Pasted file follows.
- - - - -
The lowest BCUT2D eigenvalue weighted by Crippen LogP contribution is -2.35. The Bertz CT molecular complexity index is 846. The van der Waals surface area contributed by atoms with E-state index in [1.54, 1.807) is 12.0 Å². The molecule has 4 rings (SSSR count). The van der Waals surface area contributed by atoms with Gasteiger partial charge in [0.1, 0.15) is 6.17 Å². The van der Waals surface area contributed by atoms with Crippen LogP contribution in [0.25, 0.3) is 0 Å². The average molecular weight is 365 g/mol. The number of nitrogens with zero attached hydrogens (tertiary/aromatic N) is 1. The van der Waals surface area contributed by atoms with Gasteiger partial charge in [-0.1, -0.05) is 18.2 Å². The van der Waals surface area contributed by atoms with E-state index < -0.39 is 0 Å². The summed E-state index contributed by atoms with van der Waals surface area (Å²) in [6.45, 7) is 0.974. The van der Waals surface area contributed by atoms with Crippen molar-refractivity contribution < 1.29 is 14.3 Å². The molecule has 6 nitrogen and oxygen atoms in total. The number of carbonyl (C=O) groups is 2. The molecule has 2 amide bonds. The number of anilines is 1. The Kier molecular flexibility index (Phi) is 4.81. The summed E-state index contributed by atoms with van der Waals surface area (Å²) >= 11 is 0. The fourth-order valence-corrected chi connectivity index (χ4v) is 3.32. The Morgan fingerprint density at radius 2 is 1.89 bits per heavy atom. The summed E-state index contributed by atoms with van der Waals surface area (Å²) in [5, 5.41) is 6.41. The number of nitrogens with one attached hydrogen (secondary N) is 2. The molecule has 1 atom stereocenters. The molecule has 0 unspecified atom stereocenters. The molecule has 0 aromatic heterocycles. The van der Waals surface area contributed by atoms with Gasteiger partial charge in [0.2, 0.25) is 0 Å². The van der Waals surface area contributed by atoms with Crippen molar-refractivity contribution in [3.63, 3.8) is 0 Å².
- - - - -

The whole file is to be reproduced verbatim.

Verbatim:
The lowest BCUT2D eigenvalue weighted by Crippen LogP contribution is -2.35. The Bertz CT molecular complexity index is 846. The van der Waals surface area contributed by atoms with E-state index in [1.54, 1.807) is 12.0 Å². The molecule has 4 rings (SSSR count). The van der Waals surface area contributed by atoms with Gasteiger partial charge in [0.1, 0.15) is 6.17 Å². The van der Waals surface area contributed by atoms with Crippen LogP contribution in [0.25, 0.3) is 0 Å². The average molecular weight is 365 g/mol. The number of nitrogens with zero attached hydrogens (tertiary/aromatic N) is 1. The van der Waals surface area contributed by atoms with Gasteiger partial charge in [-0.1, -0.05) is 18.2 Å². The van der Waals surface area contributed by atoms with E-state index < -0.39 is 0 Å². The summed E-state index contributed by atoms with van der Waals surface area (Å²) in [6.45, 7) is 0.974. The van der Waals surface area contributed by atoms with Crippen molar-refractivity contribution < 1.29 is 14.3 Å². The molecule has 6 nitrogen and oxygen atoms in total. The number of carbonyl (C=O) groups is 2. The molecule has 2 amide bonds. The number of anilines is 1. The Kier molecular flexibility index (Phi) is 4.81. The summed E-state index contributed by atoms with van der Waals surface area (Å²) >= 11 is 0. The fourth-order valence-corrected chi connectivity index (χ4v) is 3.32. The Morgan fingerprint density at radius 2 is 1.89 bits per heavy atom. The summed E-state index contributed by atoms with van der Waals surface area (Å²) in [5, 5.41) is 6.41. The number of nitrogens with one attached hydrogen (secondary N) is 2. The molecule has 1 atom stereocenters. The molecule has 0 unspecified atom stereocenters. The molecule has 0 aromatic heterocycles. The van der Waals surface area contributed by atoms with Gasteiger partial charge in [0.2, 0.25) is 0 Å². The van der Waals surface area contributed by atoms with Crippen molar-refractivity contribution in [3.63, 3.8) is 0 Å².